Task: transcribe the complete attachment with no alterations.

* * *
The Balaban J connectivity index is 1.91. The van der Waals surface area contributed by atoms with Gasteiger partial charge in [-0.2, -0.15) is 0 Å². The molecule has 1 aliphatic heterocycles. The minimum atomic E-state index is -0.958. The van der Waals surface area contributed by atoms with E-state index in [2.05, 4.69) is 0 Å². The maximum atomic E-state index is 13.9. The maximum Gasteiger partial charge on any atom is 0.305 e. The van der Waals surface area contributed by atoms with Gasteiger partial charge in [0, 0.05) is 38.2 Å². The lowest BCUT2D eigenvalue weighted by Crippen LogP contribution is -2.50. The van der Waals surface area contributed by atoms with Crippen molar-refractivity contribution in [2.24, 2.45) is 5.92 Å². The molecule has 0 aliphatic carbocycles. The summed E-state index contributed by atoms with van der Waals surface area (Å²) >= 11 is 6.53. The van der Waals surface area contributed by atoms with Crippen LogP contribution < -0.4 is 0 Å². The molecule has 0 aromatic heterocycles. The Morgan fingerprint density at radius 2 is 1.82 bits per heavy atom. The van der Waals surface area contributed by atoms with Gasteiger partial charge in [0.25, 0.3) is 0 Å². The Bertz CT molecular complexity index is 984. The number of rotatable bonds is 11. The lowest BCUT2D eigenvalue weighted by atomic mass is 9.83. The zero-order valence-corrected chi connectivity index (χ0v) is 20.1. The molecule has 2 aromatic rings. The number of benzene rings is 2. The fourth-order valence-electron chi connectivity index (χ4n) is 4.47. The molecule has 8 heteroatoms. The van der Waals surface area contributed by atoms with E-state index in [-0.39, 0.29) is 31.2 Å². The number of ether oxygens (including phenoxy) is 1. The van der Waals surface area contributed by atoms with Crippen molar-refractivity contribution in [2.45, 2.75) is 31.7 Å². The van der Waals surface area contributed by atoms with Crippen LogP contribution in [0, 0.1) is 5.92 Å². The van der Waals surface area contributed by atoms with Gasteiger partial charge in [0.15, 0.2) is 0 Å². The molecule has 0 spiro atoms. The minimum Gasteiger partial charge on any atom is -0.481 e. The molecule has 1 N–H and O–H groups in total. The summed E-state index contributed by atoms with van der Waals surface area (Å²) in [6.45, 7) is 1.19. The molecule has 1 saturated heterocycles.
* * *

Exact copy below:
The Balaban J connectivity index is 1.91. The van der Waals surface area contributed by atoms with Gasteiger partial charge in [-0.2, -0.15) is 0 Å². The molecule has 1 aliphatic heterocycles. The minimum atomic E-state index is -0.958. The van der Waals surface area contributed by atoms with E-state index in [2.05, 4.69) is 0 Å². The maximum atomic E-state index is 13.9. The maximum Gasteiger partial charge on any atom is 0.305 e. The van der Waals surface area contributed by atoms with Gasteiger partial charge in [0, 0.05) is 38.2 Å². The lowest BCUT2D eigenvalue weighted by Crippen LogP contribution is -2.50. The van der Waals surface area contributed by atoms with Crippen molar-refractivity contribution in [2.24, 2.45) is 5.92 Å². The molecule has 0 aliphatic carbocycles. The summed E-state index contributed by atoms with van der Waals surface area (Å²) >= 11 is 6.53. The van der Waals surface area contributed by atoms with Crippen LogP contribution < -0.4 is 0 Å². The molecule has 0 aromatic heterocycles. The Morgan fingerprint density at radius 2 is 1.82 bits per heavy atom. The van der Waals surface area contributed by atoms with Gasteiger partial charge in [0.25, 0.3) is 0 Å². The Bertz CT molecular complexity index is 984. The number of rotatable bonds is 11. The lowest BCUT2D eigenvalue weighted by atomic mass is 9.83. The zero-order valence-corrected chi connectivity index (χ0v) is 20.1. The molecule has 2 aromatic rings. The number of benzene rings is 2. The fourth-order valence-electron chi connectivity index (χ4n) is 4.47. The molecule has 8 heteroatoms. The van der Waals surface area contributed by atoms with E-state index in [-0.39, 0.29) is 31.2 Å². The number of ether oxygens (including phenoxy) is 1. The van der Waals surface area contributed by atoms with Crippen molar-refractivity contribution in [2.45, 2.75) is 31.7 Å². The van der Waals surface area contributed by atoms with Crippen LogP contribution in [0, 0.1) is 5.92 Å². The van der Waals surface area contributed by atoms with Gasteiger partial charge in [0.15, 0.2) is 0 Å². The molecule has 0 spiro atoms. The minimum Gasteiger partial charge on any atom is -0.481 e. The molecule has 1 N–H and O–H groups in total. The summed E-state index contributed by atoms with van der Waals surface area (Å²) in [6.45, 7) is 1.19. The molecule has 1 saturated heterocycles.